Twitter said Tuesday it was taking new steps to stem "abusive behavior and hateful conduct" on the global messaging platform.
The move comes with social networks under pressure from the US and other governments following attacks in Paris and California to do more to weed out those plotting violence.
"We believe that protection from abuse and harassment is a vital part of empowering people to freely express themselves on Twitter," said Twitter's director for online trust and safety, Megan Cristina.
"Today, as part of our continued efforts to combat abuse, we're updating the Twitter Rules to clarify what we consider to be abusive behavior and hateful conduct. The updated language emphasizes that Twitter will not tolerate behavior intended to harass, intimidate, or use fear to silence another user's voice."
The new rules say Twitter users "may not make threats of violence or promote violence, including threatening or promoting terrorism" and "may not incite or engage in the targeted abuse or harassment of others."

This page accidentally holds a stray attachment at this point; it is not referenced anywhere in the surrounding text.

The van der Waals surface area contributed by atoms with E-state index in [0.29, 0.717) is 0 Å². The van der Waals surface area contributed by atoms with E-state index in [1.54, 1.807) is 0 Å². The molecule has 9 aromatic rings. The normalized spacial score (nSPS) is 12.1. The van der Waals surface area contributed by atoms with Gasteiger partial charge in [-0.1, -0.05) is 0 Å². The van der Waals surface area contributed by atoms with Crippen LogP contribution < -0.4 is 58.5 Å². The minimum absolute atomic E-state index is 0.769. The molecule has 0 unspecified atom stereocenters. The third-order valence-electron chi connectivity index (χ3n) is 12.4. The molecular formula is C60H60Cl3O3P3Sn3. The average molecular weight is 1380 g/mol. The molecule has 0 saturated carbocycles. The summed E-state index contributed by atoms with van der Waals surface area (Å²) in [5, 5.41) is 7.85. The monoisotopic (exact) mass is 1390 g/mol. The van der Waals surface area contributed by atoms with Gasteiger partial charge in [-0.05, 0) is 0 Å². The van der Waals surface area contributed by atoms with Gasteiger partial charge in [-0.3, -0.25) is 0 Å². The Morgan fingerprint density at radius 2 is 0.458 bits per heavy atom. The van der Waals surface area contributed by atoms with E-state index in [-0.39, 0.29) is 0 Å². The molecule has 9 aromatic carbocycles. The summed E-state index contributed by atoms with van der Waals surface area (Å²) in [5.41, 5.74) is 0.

The update also states that users "may not promote violence against or directly attack or threaten other people on the basis of race, ethnicity, national origin, sexual orientation, gender, gender identity, religious affiliation, age, disability, or disease."
Twitter said it would ban "accounts whose primary purpose is inciting harm towards others on the basis of these categories" and would also suspend multiple accounts created to evade temporary or permanent suspension.
US and European officials have been pressing social media to do more following deadly attacks over the past few weeks in Paris and southern California which have been linked to supporters of the Islamic State organization.
A White House statement earlier this month called for "a dialogue" with Silicon Valley and others on the subject, saying more should be done "when the use of social medial crosses the line between communication and active terrorist plotting."
The European Commission has also called for dialogue with the major social-media networks. And France passed emergency measures that could shut down websites or social media accounts which encourage terrorist actions.
Social media groups say they already do what they can to avoid being used to spread hate and violence, but warn that any legislation requiring them to filter or report improper activity could be counterproductive.
© 2015 AFP